Proper employee education and training are essential to the continuity of business. This is not just a general notion either, but actually something shown in research. Surveys on the main reasons for high turnover rates in business indicate clearly that “little room for growth” and a lack of incentives “except at the management level” are major factors. These responses speak to the fact that if employees don’t feel properly supported in their growth, they’re likely to move on — which, in turn, makes it harder for businesses to endure.
This is a problem across all sorts of different companies. But it also gives business leaders a clear incentive to provide more support for employees. That support can come in a number of different forms, but some of the best ways to make employees feel as if their futures are being valued is to foster education and training, both within and beyond the workplace.
It’s with this in mind that we want to cover some of the top trends in employee education and training we’re going to see in 2021.
Implementing Learning Analytics
The practice of learning analytics is one that’s being considered more and more with regard to ordinary student education. It’s viewed as a means of enhancing e-learning in light of the pandemic, and it may well be the way of the future in organizing educational practices. But its fundamental function — tracking student performance to compile useful insights — can and will be applied to employee education as well.
Through processes similar to learning analytics, companies will begin to measure the effectiveness of training programs and the performance of employees in training. This in turn will drive more effective training programs, and by extension more employee practice.
Supporting External Education
The past decade or so has brought about significant growth in online and remote educational opportunities that working professionals can use to gain fresh knowledge and enhance qualifications.
Many, for instance, are pursuing education in growing fields with widespread demand, like digital media and communications. Others are seeking an online master’s in business data analytics with the specific goal of enhancing their value, or entering an abundant and rapidly growing job market sprawling across industries.
These are only a few examples, but the bottom line is that online degree programs are thriving, and drawing a lot of attention from people who are employed but want to expand their résumés.
This trend only seems to be intensifying, and it is in employers’ best interest to support it, rather than fight it.
For this reason, and particularly with lots of companies operating remotely in the first place, we expect to see more support for external education. Whether that support is merely positive encouragement or extends to financial help will depend on the company.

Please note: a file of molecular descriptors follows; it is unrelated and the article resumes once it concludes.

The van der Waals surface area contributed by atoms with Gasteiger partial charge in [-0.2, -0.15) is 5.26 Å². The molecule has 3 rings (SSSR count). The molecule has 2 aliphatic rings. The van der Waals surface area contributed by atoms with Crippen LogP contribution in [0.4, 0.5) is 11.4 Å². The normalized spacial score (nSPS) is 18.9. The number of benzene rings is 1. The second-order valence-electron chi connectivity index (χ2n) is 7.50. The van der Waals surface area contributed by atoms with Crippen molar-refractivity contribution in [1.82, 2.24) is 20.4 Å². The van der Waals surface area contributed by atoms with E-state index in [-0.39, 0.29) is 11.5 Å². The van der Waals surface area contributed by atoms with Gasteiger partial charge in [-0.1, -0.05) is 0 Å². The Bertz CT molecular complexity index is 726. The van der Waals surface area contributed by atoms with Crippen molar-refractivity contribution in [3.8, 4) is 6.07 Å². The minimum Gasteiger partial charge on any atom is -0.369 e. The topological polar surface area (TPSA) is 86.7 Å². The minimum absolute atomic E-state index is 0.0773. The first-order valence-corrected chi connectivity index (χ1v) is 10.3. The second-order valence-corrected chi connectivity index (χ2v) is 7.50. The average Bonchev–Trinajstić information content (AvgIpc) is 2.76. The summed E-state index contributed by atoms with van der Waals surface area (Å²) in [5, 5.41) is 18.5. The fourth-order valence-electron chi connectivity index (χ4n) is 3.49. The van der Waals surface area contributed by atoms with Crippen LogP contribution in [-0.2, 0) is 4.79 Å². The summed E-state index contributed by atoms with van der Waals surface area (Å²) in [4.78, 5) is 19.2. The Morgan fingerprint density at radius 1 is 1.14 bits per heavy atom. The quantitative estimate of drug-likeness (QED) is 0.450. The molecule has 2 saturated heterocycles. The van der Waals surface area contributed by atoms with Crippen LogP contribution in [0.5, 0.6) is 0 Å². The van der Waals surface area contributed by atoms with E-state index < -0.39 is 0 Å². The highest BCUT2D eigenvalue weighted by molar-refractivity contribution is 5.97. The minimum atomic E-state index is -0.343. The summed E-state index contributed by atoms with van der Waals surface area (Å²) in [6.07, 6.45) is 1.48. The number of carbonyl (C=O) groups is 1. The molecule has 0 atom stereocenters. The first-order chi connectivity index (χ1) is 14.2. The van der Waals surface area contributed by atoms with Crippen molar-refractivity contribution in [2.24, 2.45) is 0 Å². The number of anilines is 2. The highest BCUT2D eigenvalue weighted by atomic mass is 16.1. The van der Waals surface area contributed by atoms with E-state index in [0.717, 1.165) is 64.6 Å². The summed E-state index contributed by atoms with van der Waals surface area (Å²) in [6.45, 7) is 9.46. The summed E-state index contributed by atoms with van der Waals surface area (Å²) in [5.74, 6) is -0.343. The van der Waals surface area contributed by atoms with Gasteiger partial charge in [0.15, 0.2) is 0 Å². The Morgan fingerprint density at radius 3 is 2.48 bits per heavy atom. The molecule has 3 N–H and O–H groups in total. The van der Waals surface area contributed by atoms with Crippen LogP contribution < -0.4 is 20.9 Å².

Leveraging Social Media & Forums
This is a less formal possibility. But it’s important to remember that a lot of employee education and training comes down to conversation and questions as well. And particularly with more businesses operating remotely, this is something companies will need to do a better job of promoting and encouraging moving forward.
For this reason, we do expect to see more businesses leveraging social media and in-house forums and messaging boards to cultivate suitable environments for questions, answers, and education.
In different ways, these tools and forums can be turned into places where employees are encouraged to talk with peers, ask questions of superiors, and advance in their understanding of operations.
Conducting More Personal Evaluations
Another consequence of businesses moving to remote or part-time conditions is that employee evaluations might get even less personal.
It’s all too common already for companies to do the bare minimum when it comes to evaluations, and while this can still lead to valuable feedback, it often leaves the employees themselves feeling somewhat ignored.
To combat this problem, we believe some forward-looking businesses will look to change things in the opposite direction, and come up with ways to make employee evaluations more personal. This essentially means one-on-one interviews that may be thorough, but which will also be designed to be true conversations rather than just checklists or performance reviews.
Implementing this kind of change is a wonderful way for a business leader to make employees feel seen and heard, and it ultimately results in more useful, constructive feedback as well. Employees should leave their reviews feeling like they know how to do better at their jobs.
Empowering Employee CMOs
The idea of employees becoming their own CMOs (or Chief Marketing Officers) is one that’s gained steam in recent years. It can mean a few different things, but the general idea is that employees are taking charge of tweaking and enhancing their own résumés in order to appeal to modern recruiting tools.
Employers today use a variety of tools to comb through data, identify keywords, and basically spot candidates based on accomplishments and qualifications. Savvy employees thus recognize that by continuing to add qualifications, skills, positions, degrees, and anything similar, they’re directly increasing the likelihood of interesting job advancement or offers. And because this is already going on, we expect more businesses will begin to support and empower the process through training.
In other words, businesses will increasingly help employees to advance and gain more qualifications. If they stay in-house, it’s directly beneficial to the company; if they leave for better positions, they will ultimately reflect well on your company.
There will surely be more trends than these throughout 2021, but these are some of the key ways in which we see training and education of employees changing in the year ahead.